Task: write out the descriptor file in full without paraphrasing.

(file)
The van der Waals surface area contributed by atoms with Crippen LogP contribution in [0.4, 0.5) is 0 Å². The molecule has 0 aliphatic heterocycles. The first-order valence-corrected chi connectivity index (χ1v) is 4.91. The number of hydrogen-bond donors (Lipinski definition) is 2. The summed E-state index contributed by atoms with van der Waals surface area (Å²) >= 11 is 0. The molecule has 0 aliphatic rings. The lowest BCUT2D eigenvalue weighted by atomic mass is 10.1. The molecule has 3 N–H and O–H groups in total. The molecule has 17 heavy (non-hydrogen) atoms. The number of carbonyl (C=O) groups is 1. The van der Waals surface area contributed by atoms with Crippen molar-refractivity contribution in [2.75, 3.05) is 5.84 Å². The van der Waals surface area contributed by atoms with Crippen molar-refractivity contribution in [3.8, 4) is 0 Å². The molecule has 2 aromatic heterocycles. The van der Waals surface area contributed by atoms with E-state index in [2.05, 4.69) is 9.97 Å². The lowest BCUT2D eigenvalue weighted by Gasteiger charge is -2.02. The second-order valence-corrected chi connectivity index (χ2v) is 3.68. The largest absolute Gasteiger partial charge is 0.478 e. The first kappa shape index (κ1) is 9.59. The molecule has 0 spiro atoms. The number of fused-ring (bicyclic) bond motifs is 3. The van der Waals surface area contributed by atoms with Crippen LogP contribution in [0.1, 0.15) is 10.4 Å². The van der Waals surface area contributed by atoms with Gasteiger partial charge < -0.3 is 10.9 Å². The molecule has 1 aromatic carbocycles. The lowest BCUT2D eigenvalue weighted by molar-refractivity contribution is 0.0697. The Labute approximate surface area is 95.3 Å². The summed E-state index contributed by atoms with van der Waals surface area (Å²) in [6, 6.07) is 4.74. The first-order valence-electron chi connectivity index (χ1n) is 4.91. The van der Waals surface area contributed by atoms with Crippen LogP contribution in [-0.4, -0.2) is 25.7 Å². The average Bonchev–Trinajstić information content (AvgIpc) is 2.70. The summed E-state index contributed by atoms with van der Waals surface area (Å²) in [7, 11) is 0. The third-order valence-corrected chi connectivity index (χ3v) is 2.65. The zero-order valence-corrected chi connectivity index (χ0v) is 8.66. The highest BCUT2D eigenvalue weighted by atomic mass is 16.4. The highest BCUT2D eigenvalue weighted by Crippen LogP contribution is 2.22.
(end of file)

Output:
The van der Waals surface area contributed by atoms with Crippen LogP contribution in [0.4, 0.5) is 0 Å². The molecule has 0 aliphatic heterocycles. The first-order valence-corrected chi connectivity index (χ1v) is 4.91. The number of hydrogen-bond donors (Lipinski definition) is 2. The summed E-state index contributed by atoms with van der Waals surface area (Å²) >= 11 is 0. The molecule has 0 aliphatic rings. The lowest BCUT2D eigenvalue weighted by atomic mass is 10.1. The molecule has 3 N–H and O–H groups in total. The molecule has 17 heavy (non-hydrogen) atoms. The number of carbonyl (C=O) groups is 1. The van der Waals surface area contributed by atoms with Crippen molar-refractivity contribution in [2.75, 3.05) is 5.84 Å². The van der Waals surface area contributed by atoms with Crippen molar-refractivity contribution in [3.8, 4) is 0 Å². The molecule has 2 aromatic heterocycles. The van der Waals surface area contributed by atoms with E-state index in [2.05, 4.69) is 9.97 Å². The lowest BCUT2D eigenvalue weighted by Gasteiger charge is -2.02. The second-order valence-corrected chi connectivity index (χ2v) is 3.68. The largest absolute Gasteiger partial charge is 0.478 e. The first kappa shape index (κ1) is 9.59. The molecule has 0 spiro atoms. The number of fused-ring (bicyclic) bond motifs is 3. The van der Waals surface area contributed by atoms with Crippen LogP contribution in [0.1, 0.15) is 10.4 Å². The van der Waals surface area contributed by atoms with Gasteiger partial charge < -0.3 is 10.9 Å². The molecule has 1 aromatic carbocycles. The lowest BCUT2D eigenvalue weighted by molar-refractivity contribution is 0.0697. The Labute approximate surface area is 95.3 Å². The summed E-state index contributed by atoms with van der Waals surface area (Å²) in [6, 6.07) is 4.74. The first-order valence-electron chi connectivity index (χ1n) is 4.91. The van der Waals surface area contributed by atoms with Crippen LogP contribution in [-0.4, -0.2) is 25.7 Å². The average Bonchev–Trinajstić information content (AvgIpc) is 2.70. The summed E-state index contributed by atoms with van der Waals surface area (Å²) in [7, 11) is 0. The third-order valence-corrected chi connectivity index (χ3v) is 2.65. The zero-order valence-corrected chi connectivity index (χ0v) is 8.66. The highest BCUT2D eigenvalue weighted by atomic mass is 16.4. The highest BCUT2D eigenvalue weighted by Crippen LogP contribution is 2.22.